Change is hard.
Let's back up a minute and talk about the movie Birdman. What is Birdman, really about?
Superficially, it is the story of a washed-up actor, best known for his role as the eponymous Birdman in superhero films, trying to regain relevance as a Broadway "auteur," with his adaptation of Raymond Carver's What We Talk About When We're Talking About Love.
The subject of the work-within-a-work is immaterial. It's the MacGuffin around which our protagonist confronts, and ultimately loses to, his psychosis.
This is a movie about anxiety and depression. Our protagonist, Riggin, is haunted by his former success and two decades of bad choices, leading to his final crisis.
What about fight or flight? Remember, change is hard.
It can be comforting to dwell on our former glory. Think Uncle Rico from Napoleon Dynamite, perpetually passing the football over the camcorder.
While a bit of hindsight is beneficial, an awareness of history prevents its reprisal, after all, and if a past glory becomes the benchmark to which all current and future challenges are compared, it can become unhealthy. Especially if the now is always losing to the past.
So over two decades, our hero, Riggin, takes the easy course and neglects his contemporary responsibilities in favor of a life dedicated to his past. It becomes clear, though his interactions with his daughter (fresh out of rehab) and his ex wife (who, incidentally, would have been like 7 when she gave birth to said daughter, given the real life age difference between the two actresses, but I digress), and the rest of the cast of his opus, that these years of neglect have built up in Riggin powerful feeling of shame, which manifests itself as his imaginary Birdman powers (telekinesis).
Early on we see a plum-smuggling Riggin meditating in his filthy dressing room, while hovering about waist high above the floor.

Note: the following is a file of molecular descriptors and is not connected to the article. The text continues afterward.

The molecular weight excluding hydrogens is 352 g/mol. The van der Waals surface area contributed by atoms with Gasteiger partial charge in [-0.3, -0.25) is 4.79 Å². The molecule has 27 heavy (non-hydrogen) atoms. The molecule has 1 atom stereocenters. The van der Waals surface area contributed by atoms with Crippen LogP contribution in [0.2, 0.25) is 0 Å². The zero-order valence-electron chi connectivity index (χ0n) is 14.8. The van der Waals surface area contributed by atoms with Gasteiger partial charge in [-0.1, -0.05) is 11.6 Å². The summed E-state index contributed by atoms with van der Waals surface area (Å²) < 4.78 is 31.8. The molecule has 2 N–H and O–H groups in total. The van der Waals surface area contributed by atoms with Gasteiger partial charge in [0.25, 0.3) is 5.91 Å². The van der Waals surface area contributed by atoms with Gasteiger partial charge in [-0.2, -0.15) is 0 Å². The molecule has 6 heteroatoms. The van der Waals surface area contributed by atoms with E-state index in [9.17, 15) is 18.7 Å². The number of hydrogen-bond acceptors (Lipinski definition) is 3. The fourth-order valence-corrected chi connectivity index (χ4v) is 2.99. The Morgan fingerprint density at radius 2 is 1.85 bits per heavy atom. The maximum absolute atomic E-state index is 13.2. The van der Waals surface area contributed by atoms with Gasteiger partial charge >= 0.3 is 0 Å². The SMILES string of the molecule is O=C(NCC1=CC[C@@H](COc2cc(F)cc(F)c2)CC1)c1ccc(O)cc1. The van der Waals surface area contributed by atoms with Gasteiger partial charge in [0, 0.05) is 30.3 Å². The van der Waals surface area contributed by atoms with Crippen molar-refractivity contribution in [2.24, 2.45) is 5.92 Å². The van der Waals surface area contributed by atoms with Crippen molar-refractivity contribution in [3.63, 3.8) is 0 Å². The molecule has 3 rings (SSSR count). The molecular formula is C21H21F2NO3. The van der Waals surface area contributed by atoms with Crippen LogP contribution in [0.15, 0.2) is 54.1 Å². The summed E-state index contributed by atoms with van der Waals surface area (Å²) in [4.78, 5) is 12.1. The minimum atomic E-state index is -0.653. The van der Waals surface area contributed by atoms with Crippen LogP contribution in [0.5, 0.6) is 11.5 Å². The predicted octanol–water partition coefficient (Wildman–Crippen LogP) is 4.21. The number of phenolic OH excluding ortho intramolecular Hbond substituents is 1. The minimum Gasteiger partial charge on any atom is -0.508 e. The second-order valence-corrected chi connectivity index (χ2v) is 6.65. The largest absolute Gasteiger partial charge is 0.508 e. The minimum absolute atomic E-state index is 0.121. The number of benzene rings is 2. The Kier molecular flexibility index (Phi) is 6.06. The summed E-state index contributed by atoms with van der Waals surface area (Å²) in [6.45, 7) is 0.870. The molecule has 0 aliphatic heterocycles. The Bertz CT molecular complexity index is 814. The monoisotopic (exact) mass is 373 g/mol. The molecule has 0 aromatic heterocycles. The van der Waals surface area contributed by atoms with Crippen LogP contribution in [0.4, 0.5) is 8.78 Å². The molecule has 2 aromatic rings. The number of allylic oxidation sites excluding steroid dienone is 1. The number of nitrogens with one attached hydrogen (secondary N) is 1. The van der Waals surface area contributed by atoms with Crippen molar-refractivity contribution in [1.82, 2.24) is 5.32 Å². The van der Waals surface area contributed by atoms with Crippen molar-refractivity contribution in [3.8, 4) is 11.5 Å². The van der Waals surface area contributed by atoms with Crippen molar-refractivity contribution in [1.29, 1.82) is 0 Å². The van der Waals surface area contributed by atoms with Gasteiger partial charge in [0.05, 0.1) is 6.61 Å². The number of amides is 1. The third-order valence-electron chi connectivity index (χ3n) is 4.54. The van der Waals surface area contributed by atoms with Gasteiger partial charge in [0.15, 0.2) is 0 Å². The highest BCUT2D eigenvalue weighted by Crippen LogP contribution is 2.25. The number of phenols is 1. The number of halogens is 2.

On several occasions, Riggin, in response to stress, is destructive, willing objects to throw themselves across the room.
This is revealed to be imaginary, when the laywer walks in on Riggin trashing his dressing room. Which is why I believe the film is a metaphor for losing out to anxiety and depression.
The neglect, shame, anger and further shame form a vicious cycle, and it ultimately manifests itself as severe anxiety. We begin judging our actions in terms of how their viewed by others, and in a vain attempt to prevent more emotional turmoil, assume the worst intentions of others, and brace ourselves for the inevitable let-down, as our worst fears become a self-fulfilling prophecy.
Trying to escape this rut triggers an extinction burst, wherein we try to convince ourselves to return to our self-destructive tendencies. Riggin's hallucinations of his Birdman character, egging him on to return to the role, and the final scene, where he succumbs.*
Change is hard.
I saw a bit of myself in Riggin the first time I watched Birdman. I had months before succumbed to my own demons of neglect, shame, and anxiety, but I did what Riggin didn't, I got help. That's about as far as I'm going to go down this rabbit hole here.
I'm much better now, and have since breaking out of my rut, established a new moment of glory with my recent professional promotion. To me, it is the culmination of all of the hard work I have put into changing my outlook and overcoming my demons.
Change is worth it. The pride of new accomplishments is much sweeter than the glory of yesteryear.
* I'm very firm in my belief that the film ends about 10 seconds before it really does, and that what we're really seeing is the last gasps of a psychotic mind with time dilated by the surge of adrenalin release triggered by the fall, making turning the plummet into a flight.